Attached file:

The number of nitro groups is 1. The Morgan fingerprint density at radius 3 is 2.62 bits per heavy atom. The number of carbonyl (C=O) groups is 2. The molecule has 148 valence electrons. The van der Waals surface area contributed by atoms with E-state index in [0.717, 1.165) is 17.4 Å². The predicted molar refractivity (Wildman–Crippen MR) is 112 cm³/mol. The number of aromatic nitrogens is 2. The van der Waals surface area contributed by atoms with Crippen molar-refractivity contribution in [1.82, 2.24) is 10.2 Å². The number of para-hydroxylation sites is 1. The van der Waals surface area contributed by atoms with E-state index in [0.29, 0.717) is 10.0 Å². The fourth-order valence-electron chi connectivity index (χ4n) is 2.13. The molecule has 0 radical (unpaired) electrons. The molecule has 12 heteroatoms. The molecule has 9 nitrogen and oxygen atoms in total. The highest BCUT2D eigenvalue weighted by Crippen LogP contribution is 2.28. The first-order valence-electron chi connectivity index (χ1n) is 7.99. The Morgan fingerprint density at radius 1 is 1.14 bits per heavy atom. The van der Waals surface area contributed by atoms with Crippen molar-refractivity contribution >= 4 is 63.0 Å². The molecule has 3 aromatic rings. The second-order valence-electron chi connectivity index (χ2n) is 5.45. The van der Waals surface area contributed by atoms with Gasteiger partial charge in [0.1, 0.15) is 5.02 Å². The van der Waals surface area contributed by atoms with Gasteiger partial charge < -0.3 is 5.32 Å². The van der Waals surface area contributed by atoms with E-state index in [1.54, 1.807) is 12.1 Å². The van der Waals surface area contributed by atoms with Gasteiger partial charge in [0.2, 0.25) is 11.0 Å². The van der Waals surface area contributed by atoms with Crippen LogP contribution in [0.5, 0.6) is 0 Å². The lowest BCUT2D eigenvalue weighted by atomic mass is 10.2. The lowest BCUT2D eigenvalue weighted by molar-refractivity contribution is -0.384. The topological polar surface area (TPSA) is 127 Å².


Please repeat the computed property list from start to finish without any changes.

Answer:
The number of nitro groups is 1. The Morgan fingerprint density at radius 3 is 2.62 bits per heavy atom. The number of carbonyl (C=O) groups is 2. The molecule has 148 valence electrons. The van der Waals surface area contributed by atoms with E-state index in [0.717, 1.165) is 17.4 Å². The predicted molar refractivity (Wildman–Crippen MR) is 112 cm³/mol. The number of aromatic nitrogens is 2. The van der Waals surface area contributed by atoms with Crippen molar-refractivity contribution in [1.82, 2.24) is 10.2 Å². The number of para-hydroxylation sites is 1. The van der Waals surface area contributed by atoms with E-state index in [0.29, 0.717) is 10.0 Å². The fourth-order valence-electron chi connectivity index (χ4n) is 2.13. The molecule has 0 radical (unpaired) electrons. The molecule has 12 heteroatoms. The molecule has 9 nitrogen and oxygen atoms in total. The highest BCUT2D eigenvalue weighted by Crippen LogP contribution is 2.28. The first-order valence-electron chi connectivity index (χ1n) is 7.99. The Morgan fingerprint density at radius 1 is 1.14 bits per heavy atom. The van der Waals surface area contributed by atoms with Crippen molar-refractivity contribution >= 4 is 63.0 Å². The molecule has 3 aromatic rings. The second-order valence-electron chi connectivity index (χ2n) is 5.45. The van der Waals surface area contributed by atoms with Gasteiger partial charge in [0.1, 0.15) is 5.02 Å². The van der Waals surface area contributed by atoms with Gasteiger partial charge < -0.3 is 5.32 Å². The van der Waals surface area contributed by atoms with E-state index in [1.54, 1.807) is 12.1 Å². The van der Waals surface area contributed by atoms with Gasteiger partial charge in [0.2, 0.25) is 11.0 Å². The van der Waals surface area contributed by atoms with Crippen LogP contribution in [0.5, 0.6) is 0 Å². The lowest BCUT2D eigenvalue weighted by atomic mass is 10.2. The lowest BCUT2D eigenvalue weighted by molar-refractivity contribution is -0.384. The topological polar surface area (TPSA) is 127 Å².